When are we going to also make a major call on our greedy , corrupt business community to stop using their enterprise to serve as a cover for drugs and weapon cartel quick profit overtures, and instead emulate good practice of responsible , social entrepreneurship ?
    As for the political realities , I am always amuse when I read the selective lamentations of pro British system advocates on this board. They love the Privy Council because of the occasional favorable rulings , but hate pro Westminster Parliamentary pomp, pageantry and civilize behavioral protocols ,and the Queen, when convenient.
    They yearn for proportional representation, and think Manning was ‘duncy’ for calling early election which is his right as PM to gain whatever advantage he deem fit. They thought Robbie and now Manning are undemocratic characters for selecting senators to fill cabinet post over elected officials , which is their rights as ‘first amongst equal’ winners.
    They admire Chavez Venezuelan new empire , adore China and Cuban experiments , but want’s none of it in their land. Most importantly , they admire every industrial country for their patriotism , and socially responsible pro citizen leaders,but are contented to hang on to culturally driven racial insularity , selfishness ,and greed at the expense of the other , yet claims to want to build a nation, how stupid indeed?
    Here is a suggestion that is sure to agitate the pro Kamela , woman at all cost coronation advocates.
    Stop acting like PNM manipulated puppets , by trying to rush into forming hasty alliances that we are certain won’t hold five months after the general election. Instead , let each fraction run on it’s own strength/ merits, and hope that they are broad base enough to make inroads into PNM base so as to win a majority of seats this time around , as opposed to solely take votes away from each other. They should then let the party with the most seats be the one to form a government via a coalition , just like they do in another admired nation, Israel.
    Let the political games begin , but the words of an old, one time A’Level ,Tranquility Pol Sci teacher I once had, is still reverberating in my ear from many moons ago when I too was a short pants ,neglected cop in my land . It states as follows:- “If you always do, what you’ve always done, then you’ll always get, what you’ve always got.”
    I wish them well!

  • Mr. Shah has failed to mention that NJAC and the Trade Unions are now standing solidly behind the coalition and are likely to be featured on the COP side. Although together they don’t constitute much in terms of voters, NJAC are perennial deposit losers and the trade union membership are already affiliated with parties, symbolically they mean so much. Look out for strong challenges to the PNM in Laventlle and Point Fortin in particular that the UNC along cannot provide. The UNC cannot say no to this one cause it literally means the whole country is moving and likely to overhaul the numbers of 1986. If the coalition doesnot agree it means back to Indo/Afro politics and Patrick Manning single handedly has ensured that there is no need for that this time.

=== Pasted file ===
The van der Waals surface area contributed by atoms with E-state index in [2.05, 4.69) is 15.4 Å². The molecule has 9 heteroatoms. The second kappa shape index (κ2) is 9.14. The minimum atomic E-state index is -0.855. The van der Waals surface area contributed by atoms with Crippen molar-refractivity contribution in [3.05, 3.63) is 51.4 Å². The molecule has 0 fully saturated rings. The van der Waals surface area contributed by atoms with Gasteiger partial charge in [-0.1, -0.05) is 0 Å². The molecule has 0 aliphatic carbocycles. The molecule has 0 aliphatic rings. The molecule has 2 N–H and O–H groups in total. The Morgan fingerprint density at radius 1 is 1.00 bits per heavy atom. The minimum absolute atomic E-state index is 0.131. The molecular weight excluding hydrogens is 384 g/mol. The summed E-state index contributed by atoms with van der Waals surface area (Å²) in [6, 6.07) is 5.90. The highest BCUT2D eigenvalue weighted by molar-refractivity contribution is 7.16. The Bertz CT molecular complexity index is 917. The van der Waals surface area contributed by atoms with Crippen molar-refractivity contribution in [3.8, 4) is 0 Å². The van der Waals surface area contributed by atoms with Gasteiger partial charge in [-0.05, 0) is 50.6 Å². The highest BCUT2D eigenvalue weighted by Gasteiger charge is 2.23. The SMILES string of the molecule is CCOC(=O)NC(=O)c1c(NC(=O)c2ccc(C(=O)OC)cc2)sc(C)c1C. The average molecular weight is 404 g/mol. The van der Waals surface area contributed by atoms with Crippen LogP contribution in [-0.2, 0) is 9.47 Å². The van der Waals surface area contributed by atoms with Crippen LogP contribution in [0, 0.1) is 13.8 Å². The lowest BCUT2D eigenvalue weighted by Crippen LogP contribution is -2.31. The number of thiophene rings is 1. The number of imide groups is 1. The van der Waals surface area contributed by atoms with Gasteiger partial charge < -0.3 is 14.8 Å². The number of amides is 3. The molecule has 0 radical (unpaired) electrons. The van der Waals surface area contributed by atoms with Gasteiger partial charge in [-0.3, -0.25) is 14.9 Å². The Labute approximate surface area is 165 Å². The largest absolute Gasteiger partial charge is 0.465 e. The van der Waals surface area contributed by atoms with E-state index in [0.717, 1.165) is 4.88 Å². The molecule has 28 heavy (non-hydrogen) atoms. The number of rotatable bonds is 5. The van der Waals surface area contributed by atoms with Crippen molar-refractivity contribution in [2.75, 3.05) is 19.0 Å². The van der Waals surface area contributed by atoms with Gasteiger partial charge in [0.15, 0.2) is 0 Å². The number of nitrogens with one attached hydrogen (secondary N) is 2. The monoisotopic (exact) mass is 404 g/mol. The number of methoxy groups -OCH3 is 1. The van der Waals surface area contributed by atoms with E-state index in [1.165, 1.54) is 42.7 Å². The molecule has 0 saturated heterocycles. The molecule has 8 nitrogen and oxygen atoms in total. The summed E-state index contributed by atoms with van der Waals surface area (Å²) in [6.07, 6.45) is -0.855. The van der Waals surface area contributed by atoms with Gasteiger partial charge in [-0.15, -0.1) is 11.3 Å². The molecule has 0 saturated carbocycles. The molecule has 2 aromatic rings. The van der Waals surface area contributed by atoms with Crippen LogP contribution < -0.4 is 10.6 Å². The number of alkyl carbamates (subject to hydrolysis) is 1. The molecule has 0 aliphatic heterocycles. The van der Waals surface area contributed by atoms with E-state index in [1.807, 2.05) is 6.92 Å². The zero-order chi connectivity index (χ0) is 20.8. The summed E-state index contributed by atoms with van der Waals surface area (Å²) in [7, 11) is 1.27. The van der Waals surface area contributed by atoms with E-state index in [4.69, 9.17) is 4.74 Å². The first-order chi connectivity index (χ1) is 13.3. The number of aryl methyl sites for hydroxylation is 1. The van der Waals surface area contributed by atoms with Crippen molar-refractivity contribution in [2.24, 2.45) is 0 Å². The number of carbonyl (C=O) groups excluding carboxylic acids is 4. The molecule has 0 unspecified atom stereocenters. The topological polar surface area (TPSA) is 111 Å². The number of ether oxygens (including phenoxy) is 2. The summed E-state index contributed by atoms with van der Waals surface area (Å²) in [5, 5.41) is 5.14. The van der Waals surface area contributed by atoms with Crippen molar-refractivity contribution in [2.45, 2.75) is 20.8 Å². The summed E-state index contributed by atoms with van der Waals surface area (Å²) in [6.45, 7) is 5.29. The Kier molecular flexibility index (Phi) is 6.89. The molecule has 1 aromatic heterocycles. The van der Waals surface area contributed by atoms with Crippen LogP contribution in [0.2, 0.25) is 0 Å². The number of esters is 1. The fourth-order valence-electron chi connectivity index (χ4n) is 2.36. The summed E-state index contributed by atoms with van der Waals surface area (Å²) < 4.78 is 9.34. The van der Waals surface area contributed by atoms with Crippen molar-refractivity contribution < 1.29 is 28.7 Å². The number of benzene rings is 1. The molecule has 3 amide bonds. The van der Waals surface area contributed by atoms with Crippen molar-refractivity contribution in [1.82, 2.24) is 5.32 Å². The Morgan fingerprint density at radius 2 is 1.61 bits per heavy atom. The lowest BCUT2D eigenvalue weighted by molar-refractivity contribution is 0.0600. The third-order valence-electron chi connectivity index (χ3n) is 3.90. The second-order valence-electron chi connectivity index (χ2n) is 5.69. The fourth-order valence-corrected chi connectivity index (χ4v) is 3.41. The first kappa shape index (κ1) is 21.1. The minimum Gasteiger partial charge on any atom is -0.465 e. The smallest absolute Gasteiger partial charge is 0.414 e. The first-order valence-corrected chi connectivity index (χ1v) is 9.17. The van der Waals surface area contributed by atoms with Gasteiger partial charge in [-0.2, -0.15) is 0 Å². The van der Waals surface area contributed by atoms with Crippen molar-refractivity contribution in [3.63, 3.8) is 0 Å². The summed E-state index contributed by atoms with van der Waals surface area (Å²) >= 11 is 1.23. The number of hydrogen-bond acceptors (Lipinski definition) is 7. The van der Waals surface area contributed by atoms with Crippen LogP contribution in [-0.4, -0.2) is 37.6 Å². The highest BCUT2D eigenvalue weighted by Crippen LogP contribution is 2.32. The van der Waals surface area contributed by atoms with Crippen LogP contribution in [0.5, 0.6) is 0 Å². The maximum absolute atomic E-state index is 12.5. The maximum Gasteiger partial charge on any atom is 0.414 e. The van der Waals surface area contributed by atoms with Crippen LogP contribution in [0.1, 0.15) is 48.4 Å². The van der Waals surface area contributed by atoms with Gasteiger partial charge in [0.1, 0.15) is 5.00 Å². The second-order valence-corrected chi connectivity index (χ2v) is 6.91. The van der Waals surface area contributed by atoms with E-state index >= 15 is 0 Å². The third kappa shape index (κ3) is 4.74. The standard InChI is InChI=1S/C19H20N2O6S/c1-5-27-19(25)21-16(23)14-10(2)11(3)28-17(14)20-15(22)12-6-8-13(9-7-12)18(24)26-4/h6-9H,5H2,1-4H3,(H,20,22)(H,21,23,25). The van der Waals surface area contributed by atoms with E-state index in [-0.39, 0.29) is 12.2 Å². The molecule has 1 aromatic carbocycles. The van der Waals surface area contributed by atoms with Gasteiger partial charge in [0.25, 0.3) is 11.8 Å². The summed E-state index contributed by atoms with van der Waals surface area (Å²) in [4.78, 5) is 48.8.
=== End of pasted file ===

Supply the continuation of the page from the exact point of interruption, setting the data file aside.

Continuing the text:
• It is up to us to improve the country. The political leaders must be reminded that they are temporary. If they do not hear, they will feel.

    http://www.youtube.com/watch?v=9rhlfUh7KGg

    It’s time that we stand up. If leaders are unwilling to best represent us and secure our families, communities, businesses, etc… then they must go. I support whoever is going to do the best job with the humility that is befitting a proper leader.
    The foolishness about divisive issues has to stop. We must pull together for the future of the country.

  • Looking from afar and not entirely conversant with T&T politics, I am puzzled by the COP’s decision to submerge itself into the UNC and not fight the election on its own merit. Did they not do quite well in the last election, although not winning any seats? Were they not the alternative, progressive, bi-racial party attracting returning nationals to its fold? Were they not the party brimming with ideas, many developed from exposure to the ‘developed’ world. What happened? And what exactly does this union of UNC/COP mean: no more COP?

  • Time and time again we see that politics is nothing but an art in Machiavellistic principle and which also bring truth to the old adage:politics make strange bedfellows.How then could you explain the so-called unity of COP and the UNC. Mr Dookeran is the biggest political fraud ever to unleashed on the people of T$T. The man sell-out him soul, integrity, and credibility for 30pcs of silver just because they want to get rid of Manning at all cost even if it means sleeping with the devil.What does he hope to really accomplish to be appointed Mr President. I said he should have gone it alone, that what it means to be a leader with purpose and steadfast.The COP was new and had credibility and didnot suffer from the same political baggage like the PNM and the UNC. Mr Dookran choose to take the path of least resistance and destroyed the COP in the process.

    As the author suggest that if they think this unity going to provide another 1986 victory…they need to think again. As Machiavelli rightly says politics has no relationship with morals.